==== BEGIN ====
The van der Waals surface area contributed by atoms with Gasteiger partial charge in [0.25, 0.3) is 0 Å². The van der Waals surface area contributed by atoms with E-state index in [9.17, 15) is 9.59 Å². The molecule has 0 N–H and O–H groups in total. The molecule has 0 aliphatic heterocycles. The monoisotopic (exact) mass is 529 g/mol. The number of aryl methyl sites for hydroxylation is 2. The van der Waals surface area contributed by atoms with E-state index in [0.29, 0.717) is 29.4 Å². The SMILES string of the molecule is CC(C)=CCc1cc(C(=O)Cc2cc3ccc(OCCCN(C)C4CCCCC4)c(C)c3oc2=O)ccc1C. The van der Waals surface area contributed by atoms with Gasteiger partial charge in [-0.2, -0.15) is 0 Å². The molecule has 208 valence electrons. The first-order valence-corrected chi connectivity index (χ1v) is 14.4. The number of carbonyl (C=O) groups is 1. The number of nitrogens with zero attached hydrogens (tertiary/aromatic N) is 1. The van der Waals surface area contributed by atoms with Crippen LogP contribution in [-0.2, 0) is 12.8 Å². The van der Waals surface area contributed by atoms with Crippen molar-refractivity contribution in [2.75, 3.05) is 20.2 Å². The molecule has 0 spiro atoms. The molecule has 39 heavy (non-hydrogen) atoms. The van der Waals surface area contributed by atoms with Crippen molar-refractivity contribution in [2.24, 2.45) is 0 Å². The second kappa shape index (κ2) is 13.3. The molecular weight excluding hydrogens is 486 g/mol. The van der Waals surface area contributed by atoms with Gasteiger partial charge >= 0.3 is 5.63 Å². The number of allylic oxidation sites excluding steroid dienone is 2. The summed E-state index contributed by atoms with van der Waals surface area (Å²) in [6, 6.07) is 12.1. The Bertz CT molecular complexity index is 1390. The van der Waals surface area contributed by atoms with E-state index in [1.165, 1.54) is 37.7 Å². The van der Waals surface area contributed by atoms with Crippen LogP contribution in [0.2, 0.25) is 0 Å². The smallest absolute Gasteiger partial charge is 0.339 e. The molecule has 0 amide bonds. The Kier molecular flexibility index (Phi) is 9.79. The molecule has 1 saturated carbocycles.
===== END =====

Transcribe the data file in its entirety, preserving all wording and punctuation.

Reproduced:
The van der Waals surface area contributed by atoms with Gasteiger partial charge in [0.25, 0.3) is 0 Å². The van der Waals surface area contributed by atoms with E-state index in [9.17, 15) is 9.59 Å². The molecule has 0 N–H and O–H groups in total. The molecule has 0 aliphatic heterocycles. The monoisotopic (exact) mass is 529 g/mol. The number of aryl methyl sites for hydroxylation is 2. The van der Waals surface area contributed by atoms with E-state index in [0.29, 0.717) is 29.4 Å². The SMILES string of the molecule is CC(C)=CCc1cc(C(=O)Cc2cc3ccc(OCCCN(C)C4CCCCC4)c(C)c3oc2=O)ccc1C. The van der Waals surface area contributed by atoms with Gasteiger partial charge in [-0.2, -0.15) is 0 Å². The molecule has 208 valence electrons. The first-order valence-corrected chi connectivity index (χ1v) is 14.4. The number of carbonyl (C=O) groups is 1. The number of nitrogens with zero attached hydrogens (tertiary/aromatic N) is 1. The van der Waals surface area contributed by atoms with Crippen LogP contribution in [-0.2, 0) is 12.8 Å². The van der Waals surface area contributed by atoms with Crippen molar-refractivity contribution in [2.75, 3.05) is 20.2 Å². The molecule has 0 spiro atoms. The molecule has 39 heavy (non-hydrogen) atoms. The van der Waals surface area contributed by atoms with Crippen molar-refractivity contribution in [2.24, 2.45) is 0 Å². The second kappa shape index (κ2) is 13.3. The molecular weight excluding hydrogens is 486 g/mol. The van der Waals surface area contributed by atoms with Gasteiger partial charge >= 0.3 is 5.63 Å². The number of allylic oxidation sites excluding steroid dienone is 2. The summed E-state index contributed by atoms with van der Waals surface area (Å²) in [6, 6.07) is 12.1. The Bertz CT molecular complexity index is 1390. The van der Waals surface area contributed by atoms with E-state index in [1.165, 1.54) is 37.7 Å². The van der Waals surface area contributed by atoms with Crippen LogP contribution in [0.2, 0.25) is 0 Å². The smallest absolute Gasteiger partial charge is 0.339 e. The molecule has 0 amide bonds. The Kier molecular flexibility index (Phi) is 9.79. The molecule has 1 saturated carbocycles.